The Department of Environmental Protection's Division of
Fish and Wildlife is reminding motorists to be alert for white-tailed deer
as days get shorter and deer become more active with mating season under
"Deer are involved in thousands of collisions with motor vehicles in New
Jersey each year, with the highest number occurring during the fall mating
season," said Division of Fish and Wildlife Director Larry Herrighty. "We
strongly urge all motorists to be particularly alert to the possibility of
deer suddenly darting onto roadways and to be aware of some steps they can
take to reduce the risk of serious injury to themselves or their
Deer are apt to suddenly sprint onto roadways as bucks actively pursue does.
This activity, known as the fall rut, is most pronounced in the very early
morning and around sunset, when visibility can be difficult. Using caution
becomes even more important when Daylight Saving Time ends November 5,
causing commutes to align with periods when deer are most active and
lighting conditions can be most difficult for motorists.
For motorists, low levels of light and sun glare can make it very difficult
to see deer that are about to cross the road. In addition, multiple deer may
cross the road at any given moment, usually in a single file.
The following tips can help motorists stay safe during deer mating season:
* If you see a deer, slow down and pay attention to possible sudden
movement. If the deer is in the road and doesn't move, don't go around it.
Wait for the deer to pass and the road is clear.
* Pay attention to "Deer Crossing" signs. Slow down when traveling
through areas known to have a high concentration of deer so you will have
ample time to stop if necessary.
* If you are traveling after dark, use high beams when there is no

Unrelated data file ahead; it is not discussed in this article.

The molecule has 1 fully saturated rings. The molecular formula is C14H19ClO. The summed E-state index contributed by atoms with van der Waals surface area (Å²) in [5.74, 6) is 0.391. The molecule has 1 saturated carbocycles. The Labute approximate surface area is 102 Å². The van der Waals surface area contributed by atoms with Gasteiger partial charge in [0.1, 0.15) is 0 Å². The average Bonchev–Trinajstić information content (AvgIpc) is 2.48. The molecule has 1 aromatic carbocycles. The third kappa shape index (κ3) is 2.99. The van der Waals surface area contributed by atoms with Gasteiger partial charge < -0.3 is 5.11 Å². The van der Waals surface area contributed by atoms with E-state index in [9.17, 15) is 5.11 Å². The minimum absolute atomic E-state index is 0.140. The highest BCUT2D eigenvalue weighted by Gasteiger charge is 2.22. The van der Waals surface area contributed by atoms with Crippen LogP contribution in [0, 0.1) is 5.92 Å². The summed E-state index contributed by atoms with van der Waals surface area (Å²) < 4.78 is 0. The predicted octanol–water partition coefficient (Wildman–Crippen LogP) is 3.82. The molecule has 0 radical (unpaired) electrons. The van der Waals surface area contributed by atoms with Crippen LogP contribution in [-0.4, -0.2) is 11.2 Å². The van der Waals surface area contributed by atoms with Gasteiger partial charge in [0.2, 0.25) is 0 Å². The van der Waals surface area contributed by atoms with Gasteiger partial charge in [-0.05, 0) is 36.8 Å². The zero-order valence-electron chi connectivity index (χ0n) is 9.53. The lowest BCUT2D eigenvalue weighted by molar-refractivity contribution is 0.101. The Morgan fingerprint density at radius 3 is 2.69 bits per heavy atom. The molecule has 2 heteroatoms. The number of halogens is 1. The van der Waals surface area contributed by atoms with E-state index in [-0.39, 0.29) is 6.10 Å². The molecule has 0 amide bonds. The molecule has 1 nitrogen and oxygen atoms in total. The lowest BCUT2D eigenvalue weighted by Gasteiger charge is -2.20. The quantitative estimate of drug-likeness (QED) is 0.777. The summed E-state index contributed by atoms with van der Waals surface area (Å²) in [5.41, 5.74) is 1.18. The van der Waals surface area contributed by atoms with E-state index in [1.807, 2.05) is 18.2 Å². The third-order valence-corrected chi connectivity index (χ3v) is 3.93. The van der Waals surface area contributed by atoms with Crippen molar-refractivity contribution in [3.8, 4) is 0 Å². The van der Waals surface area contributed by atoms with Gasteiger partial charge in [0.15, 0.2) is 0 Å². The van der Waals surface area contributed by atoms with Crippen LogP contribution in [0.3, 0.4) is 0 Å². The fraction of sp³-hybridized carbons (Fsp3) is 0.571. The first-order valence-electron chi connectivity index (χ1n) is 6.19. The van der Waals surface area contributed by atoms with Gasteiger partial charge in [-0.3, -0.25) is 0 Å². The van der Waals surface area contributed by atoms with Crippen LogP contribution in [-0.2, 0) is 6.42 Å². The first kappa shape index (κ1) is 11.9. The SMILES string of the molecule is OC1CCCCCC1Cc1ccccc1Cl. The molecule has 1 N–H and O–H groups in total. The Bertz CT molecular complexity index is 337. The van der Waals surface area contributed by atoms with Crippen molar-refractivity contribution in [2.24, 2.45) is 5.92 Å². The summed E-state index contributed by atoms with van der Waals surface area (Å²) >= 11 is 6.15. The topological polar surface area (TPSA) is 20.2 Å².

oncoming traffic or vehicles ahead. High beams will be reflected by the eyes
of deer on or near roads. If you see one deer, be on guard: others may be in
the area. Deer typically move in family groups at this time of year and
cross roads single-file.
* Don't tailgate. Remember: the driver in front of you might have to
stop suddenly to avoid hitting a deer.
* Always wear a seatbelt, as required by law. Drive at a safe and
sensible speed, accounting for weather, available lighting, traffic, curves
and other road conditions.
* If a collision appears inevitable, do not swerve to avoid impact.
The deer may counter-maneuver suddenly. Brake appropriately, but stay in
your lane. Collisions are more likely to become fatal when a driver swerves
to avoid a deer and instead collides with oncoming traffic or a fixed
structure along the road.
* Report any deer-vehicle collision to a local law enforcement agency
* Obey the state's hands-free device law or, better yet, avoid any
distractions by refraining from using cellular devices while driving.
Motorists are encouraged to inform the Department of Transportation of dead
deer they find along the state highway system, and can share information at:
Municipal and county governments are responsible for removal of dead deer
from roads they maintain.
Peak rutting season for deer in New Jersey runs from late October,
throughout November, and into mid-December in all areas of the state,
beginning earliest in northern regions.
As a result of New Jersey's proactive deer management policies, the
estimated population of deer in New Jersey, derived from a formula based on
deer harvested in hunting seasons, is about 100,000, down from 204,000 in
This does not factor in high densities of deer inhabiting areas where
hunting is not permitted. The DEP's Community-Based Deer Management Permit
program is available to help municipalities control deer in areas where
sport hunting is not a viable management tool.
For more information about white-tailed deer in New Jersey, visit:
For more information on the Community-Based Deer Management Program, visit:
New Jersey Motor Truck Association | 160 Tices Lane, East Brunswick, NJ 08816 | 732-254-5000